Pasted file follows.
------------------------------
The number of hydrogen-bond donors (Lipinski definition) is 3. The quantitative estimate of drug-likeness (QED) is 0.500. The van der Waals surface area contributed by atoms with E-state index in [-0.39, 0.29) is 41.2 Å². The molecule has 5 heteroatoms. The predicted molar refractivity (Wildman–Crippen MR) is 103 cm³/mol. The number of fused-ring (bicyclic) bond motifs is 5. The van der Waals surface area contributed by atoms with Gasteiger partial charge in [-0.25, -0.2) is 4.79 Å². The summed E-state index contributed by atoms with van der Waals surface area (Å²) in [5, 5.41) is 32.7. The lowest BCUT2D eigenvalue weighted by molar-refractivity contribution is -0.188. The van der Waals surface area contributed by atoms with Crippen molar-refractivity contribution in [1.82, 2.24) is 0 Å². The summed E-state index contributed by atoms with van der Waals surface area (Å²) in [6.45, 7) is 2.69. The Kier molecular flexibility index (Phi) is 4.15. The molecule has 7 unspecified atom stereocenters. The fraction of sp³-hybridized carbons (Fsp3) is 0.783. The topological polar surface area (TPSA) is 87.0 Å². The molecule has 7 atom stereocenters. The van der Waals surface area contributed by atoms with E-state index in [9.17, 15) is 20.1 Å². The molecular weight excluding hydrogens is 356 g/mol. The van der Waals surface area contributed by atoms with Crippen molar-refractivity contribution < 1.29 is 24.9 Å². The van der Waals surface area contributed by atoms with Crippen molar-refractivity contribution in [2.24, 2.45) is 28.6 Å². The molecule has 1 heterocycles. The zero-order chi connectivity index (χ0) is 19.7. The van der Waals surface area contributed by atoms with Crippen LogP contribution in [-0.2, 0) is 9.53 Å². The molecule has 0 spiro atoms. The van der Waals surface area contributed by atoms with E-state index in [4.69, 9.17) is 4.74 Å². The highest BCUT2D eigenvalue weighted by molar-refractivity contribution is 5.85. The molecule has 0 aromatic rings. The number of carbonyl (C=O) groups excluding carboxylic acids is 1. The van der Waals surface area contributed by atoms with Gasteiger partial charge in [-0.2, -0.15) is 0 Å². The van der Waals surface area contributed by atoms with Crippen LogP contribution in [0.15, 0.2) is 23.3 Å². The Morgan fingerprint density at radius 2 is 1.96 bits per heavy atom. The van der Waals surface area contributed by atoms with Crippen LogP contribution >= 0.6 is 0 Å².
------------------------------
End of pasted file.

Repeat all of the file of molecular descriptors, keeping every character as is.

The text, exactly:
The number of hydrogen-bond donors (Lipinski definition) is 3. The quantitative estimate of drug-likeness (QED) is 0.500. The van der Waals surface area contributed by atoms with E-state index in [-0.39, 0.29) is 41.2 Å². The molecule has 5 heteroatoms. The predicted molar refractivity (Wildman–Crippen MR) is 103 cm³/mol. The number of fused-ring (bicyclic) bond motifs is 5. The van der Waals surface area contributed by atoms with Gasteiger partial charge in [-0.25, -0.2) is 4.79 Å². The summed E-state index contributed by atoms with van der Waals surface area (Å²) in [5, 5.41) is 32.7. The lowest BCUT2D eigenvalue weighted by molar-refractivity contribution is -0.188. The van der Waals surface area contributed by atoms with Crippen molar-refractivity contribution in [1.82, 2.24) is 0 Å². The summed E-state index contributed by atoms with van der Waals surface area (Å²) in [6.45, 7) is 2.69. The Kier molecular flexibility index (Phi) is 4.15. The molecule has 7 unspecified atom stereocenters. The fraction of sp³-hybridized carbons (Fsp3) is 0.783. The topological polar surface area (TPSA) is 87.0 Å². The molecule has 7 atom stereocenters. The van der Waals surface area contributed by atoms with E-state index in [9.17, 15) is 20.1 Å². The molecular weight excluding hydrogens is 356 g/mol. The van der Waals surface area contributed by atoms with Crippen molar-refractivity contribution < 1.29 is 24.9 Å². The van der Waals surface area contributed by atoms with Crippen molar-refractivity contribution in [2.24, 2.45) is 28.6 Å². The molecule has 1 heterocycles. The zero-order chi connectivity index (χ0) is 19.7. The van der Waals surface area contributed by atoms with Crippen LogP contribution in [-0.2, 0) is 9.53 Å². The molecule has 0 spiro atoms. The van der Waals surface area contributed by atoms with E-state index in [4.69, 9.17) is 4.74 Å². The highest BCUT2D eigenvalue weighted by molar-refractivity contribution is 5.85. The molecule has 0 aromatic rings. The number of carbonyl (C=O) groups excluding carboxylic acids is 1. The van der Waals surface area contributed by atoms with Gasteiger partial charge in [-0.2, -0.15) is 0 Å². The van der Waals surface area contributed by atoms with Crippen LogP contribution in [0.15, 0.2) is 23.3 Å². The Morgan fingerprint density at radius 2 is 1.96 bits per heavy atom. The van der Waals surface area contributed by atoms with Crippen LogP contribution >= 0.6 is 0 Å².